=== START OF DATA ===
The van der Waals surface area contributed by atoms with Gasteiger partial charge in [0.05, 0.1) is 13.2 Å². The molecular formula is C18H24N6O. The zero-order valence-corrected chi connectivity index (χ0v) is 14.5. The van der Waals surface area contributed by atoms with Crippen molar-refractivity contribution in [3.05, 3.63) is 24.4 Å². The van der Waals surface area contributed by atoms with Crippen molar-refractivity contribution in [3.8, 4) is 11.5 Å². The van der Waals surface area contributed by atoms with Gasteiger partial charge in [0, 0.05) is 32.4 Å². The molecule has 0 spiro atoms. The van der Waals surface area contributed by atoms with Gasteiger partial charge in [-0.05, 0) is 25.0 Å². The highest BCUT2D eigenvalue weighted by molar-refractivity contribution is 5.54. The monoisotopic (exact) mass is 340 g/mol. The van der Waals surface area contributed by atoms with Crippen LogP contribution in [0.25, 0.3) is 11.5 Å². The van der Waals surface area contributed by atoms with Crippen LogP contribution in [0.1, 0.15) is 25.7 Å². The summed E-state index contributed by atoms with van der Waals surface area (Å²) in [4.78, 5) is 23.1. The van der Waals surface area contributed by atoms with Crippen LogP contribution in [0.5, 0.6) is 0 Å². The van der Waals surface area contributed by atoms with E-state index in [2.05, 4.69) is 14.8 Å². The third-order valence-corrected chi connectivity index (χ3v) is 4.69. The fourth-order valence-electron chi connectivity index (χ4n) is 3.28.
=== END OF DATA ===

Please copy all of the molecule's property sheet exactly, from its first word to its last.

The van der Waals surface area contributed by atoms with Gasteiger partial charge in [0.05, 0.1) is 13.2 Å². The molecular formula is C18H24N6O. The zero-order valence-corrected chi connectivity index (χ0v) is 14.5. The van der Waals surface area contributed by atoms with Crippen molar-refractivity contribution in [3.05, 3.63) is 24.4 Å². The van der Waals surface area contributed by atoms with Crippen molar-refractivity contribution in [3.8, 4) is 11.5 Å². The van der Waals surface area contributed by atoms with Gasteiger partial charge in [0, 0.05) is 32.4 Å². The molecule has 0 spiro atoms. The van der Waals surface area contributed by atoms with Gasteiger partial charge in [-0.05, 0) is 25.0 Å². The highest BCUT2D eigenvalue weighted by molar-refractivity contribution is 5.54. The monoisotopic (exact) mass is 340 g/mol. The van der Waals surface area contributed by atoms with Crippen LogP contribution in [0.25, 0.3) is 11.5 Å². The van der Waals surface area contributed by atoms with Crippen LogP contribution in [0.1, 0.15) is 25.7 Å². The summed E-state index contributed by atoms with van der Waals surface area (Å²) in [4.78, 5) is 23.1. The van der Waals surface area contributed by atoms with Crippen LogP contribution in [0.5, 0.6) is 0 Å². The van der Waals surface area contributed by atoms with E-state index in [2.05, 4.69) is 14.8 Å². The third-order valence-corrected chi connectivity index (χ3v) is 4.69. The fourth-order valence-electron chi connectivity index (χ4n) is 3.28.